Cookies?
Library Header Image
LSE Research Online LSE Library Services

The critical periphery in the growth of social protests

Barberá, Pablo, Wang, Ning, Bonneau, Richard, Jost, John T., Nagler, Jonathan, Tucker, Joshua and González-Bailon, Sandra (2015) The critical periphery in the growth of social protests. PLOS ONE. ISSN 1932-6203

[img]
Preview
Text - Published Version
Download (2MB) | Preview
Identification Number: 10.1371/journal.pone.0143611

Abstract

Social media have provided instrumental means of communication in many recent political protests. The efficiency of online networks in disseminating timely information has been praised by many commentators; at the same time, users are often derided as “slacktivists” because of the shallow commitment involved in clicking a forwarding button. Here we consider the role of these peripheral online participants, the immense majority of users who surround the small epicenter of protests, representing layers of diminishing online activity around the committed minority. We analyze three datasets tracking protest communication in different languages and political contexts through the social media platform Twitter and employ a network decomposition technique to examine their hierarchical structure. We provide consistent evidence that peripheral participants are critical in increasing the reach of protest messages and generating online content at levels that are comparable to core participants. Although committed minorities may constitute the heart of protest movements, our results suggest that their success in maximizing the number of online citizens exposed to protest messages depends, at least in part, on activating the critical periphery. Peripheral users are less active on a per capita basis, but their power lies in their numbers: their aggregate contribution to the spread of protest messages is comparable in magnitude to that of core participants. An analysis of two other datasets unrelated to mass protests strengthens our interpretation that core-periphery dynamics are characteristically important in the context of collective action events. Theoretical models of diffusion in social networks would benefit from increased attention to the role of peripheral nodes in the propagation of information and behavior.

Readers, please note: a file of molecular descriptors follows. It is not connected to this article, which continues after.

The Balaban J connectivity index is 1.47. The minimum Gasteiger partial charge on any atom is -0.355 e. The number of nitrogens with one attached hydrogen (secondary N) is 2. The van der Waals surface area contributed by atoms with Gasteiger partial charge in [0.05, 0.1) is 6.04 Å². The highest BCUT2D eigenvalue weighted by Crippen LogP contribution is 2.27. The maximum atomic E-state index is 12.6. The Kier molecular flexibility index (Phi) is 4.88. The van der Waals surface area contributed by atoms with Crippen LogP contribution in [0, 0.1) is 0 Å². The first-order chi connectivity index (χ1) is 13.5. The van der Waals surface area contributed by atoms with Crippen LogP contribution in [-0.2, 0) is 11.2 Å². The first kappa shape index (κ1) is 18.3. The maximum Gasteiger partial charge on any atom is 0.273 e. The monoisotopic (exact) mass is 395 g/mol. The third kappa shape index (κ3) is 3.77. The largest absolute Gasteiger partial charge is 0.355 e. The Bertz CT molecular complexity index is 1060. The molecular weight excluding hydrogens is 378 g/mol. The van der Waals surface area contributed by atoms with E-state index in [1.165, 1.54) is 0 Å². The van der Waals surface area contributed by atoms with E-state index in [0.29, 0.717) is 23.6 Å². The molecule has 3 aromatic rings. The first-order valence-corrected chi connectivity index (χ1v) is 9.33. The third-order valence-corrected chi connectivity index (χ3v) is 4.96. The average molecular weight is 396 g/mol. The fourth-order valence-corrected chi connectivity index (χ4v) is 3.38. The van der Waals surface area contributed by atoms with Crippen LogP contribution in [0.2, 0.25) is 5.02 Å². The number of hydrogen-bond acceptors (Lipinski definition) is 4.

Item Type: Article
Official URL: http://journals.plos.org/plosone/
Additional Information: © 2015 Barberá et al.
Divisions: Methodology
Subjects: H Social Sciences > HN Social history and conditions. Social problems. Social reform
J Political Science > JC Political theory
Q Science > QA Mathematics > QA75 Electronic computers. Computer science
Sets: Departments > Methodology
Date Deposited: 11 Apr 2018 11:54
Last Modified: 20 Sep 2019 02:05
Projects: SES-1248077
Funders: INSPIRE program of the National Science Foundation
URI: http://eprints.lse.ac.uk/id/eprint/87401

Actions (login required)

View Item View Item

Downloads

Downloads per month over past year

View more statistics